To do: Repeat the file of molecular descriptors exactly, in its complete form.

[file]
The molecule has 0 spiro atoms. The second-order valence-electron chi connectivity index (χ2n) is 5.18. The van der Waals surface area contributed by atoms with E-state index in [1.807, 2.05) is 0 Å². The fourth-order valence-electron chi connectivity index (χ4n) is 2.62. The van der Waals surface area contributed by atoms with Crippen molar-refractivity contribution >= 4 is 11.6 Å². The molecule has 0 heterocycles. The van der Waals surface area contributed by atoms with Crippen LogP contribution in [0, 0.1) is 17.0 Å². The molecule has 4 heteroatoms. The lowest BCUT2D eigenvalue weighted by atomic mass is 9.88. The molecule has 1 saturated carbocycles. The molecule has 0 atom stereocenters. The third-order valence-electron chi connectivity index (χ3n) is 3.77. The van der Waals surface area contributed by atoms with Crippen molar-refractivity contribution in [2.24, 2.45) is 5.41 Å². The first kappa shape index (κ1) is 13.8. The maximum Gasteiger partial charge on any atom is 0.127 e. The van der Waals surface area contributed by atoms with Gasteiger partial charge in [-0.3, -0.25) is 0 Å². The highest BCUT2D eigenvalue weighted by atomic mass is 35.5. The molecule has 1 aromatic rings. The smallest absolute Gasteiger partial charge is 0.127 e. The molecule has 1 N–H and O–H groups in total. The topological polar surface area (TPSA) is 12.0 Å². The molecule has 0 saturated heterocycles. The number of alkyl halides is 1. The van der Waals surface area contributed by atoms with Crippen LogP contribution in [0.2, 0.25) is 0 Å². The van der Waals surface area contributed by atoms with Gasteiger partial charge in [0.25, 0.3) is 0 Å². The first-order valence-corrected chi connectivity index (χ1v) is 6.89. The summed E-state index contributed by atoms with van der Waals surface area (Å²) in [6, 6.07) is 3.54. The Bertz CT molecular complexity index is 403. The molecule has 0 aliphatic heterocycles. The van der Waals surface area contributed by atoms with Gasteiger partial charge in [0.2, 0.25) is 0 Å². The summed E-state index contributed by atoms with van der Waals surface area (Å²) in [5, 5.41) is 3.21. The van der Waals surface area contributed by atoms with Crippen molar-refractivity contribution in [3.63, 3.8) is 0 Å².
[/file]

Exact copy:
The molecule has 0 spiro atoms. The second-order valence-electron chi connectivity index (χ2n) is 5.18. The van der Waals surface area contributed by atoms with E-state index in [1.807, 2.05) is 0 Å². The fourth-order valence-electron chi connectivity index (χ4n) is 2.62. The van der Waals surface area contributed by atoms with Crippen molar-refractivity contribution >= 4 is 11.6 Å². The molecule has 0 heterocycles. The van der Waals surface area contributed by atoms with Crippen LogP contribution in [0, 0.1) is 17.0 Å². The molecule has 4 heteroatoms. The lowest BCUT2D eigenvalue weighted by atomic mass is 9.88. The molecule has 1 saturated carbocycles. The molecule has 0 atom stereocenters. The third-order valence-electron chi connectivity index (χ3n) is 3.77. The van der Waals surface area contributed by atoms with Crippen molar-refractivity contribution in [2.24, 2.45) is 5.41 Å². The first kappa shape index (κ1) is 13.8. The maximum Gasteiger partial charge on any atom is 0.127 e. The van der Waals surface area contributed by atoms with Gasteiger partial charge in [-0.3, -0.25) is 0 Å². The highest BCUT2D eigenvalue weighted by atomic mass is 35.5. The molecule has 1 aromatic rings. The smallest absolute Gasteiger partial charge is 0.127 e. The molecule has 1 N–H and O–H groups in total. The topological polar surface area (TPSA) is 12.0 Å². The molecule has 0 saturated heterocycles. The number of alkyl halides is 1. The van der Waals surface area contributed by atoms with Crippen LogP contribution in [0.2, 0.25) is 0 Å². The van der Waals surface area contributed by atoms with Gasteiger partial charge in [0.25, 0.3) is 0 Å². The first-order valence-corrected chi connectivity index (χ1v) is 6.89. The summed E-state index contributed by atoms with van der Waals surface area (Å²) in [6, 6.07) is 3.54. The Bertz CT molecular complexity index is 403. The molecule has 0 aliphatic heterocycles. The van der Waals surface area contributed by atoms with Gasteiger partial charge in [0.2, 0.25) is 0 Å². The summed E-state index contributed by atoms with van der Waals surface area (Å²) in [5, 5.41) is 3.21. The van der Waals surface area contributed by atoms with Crippen molar-refractivity contribution in [3.63, 3.8) is 0 Å².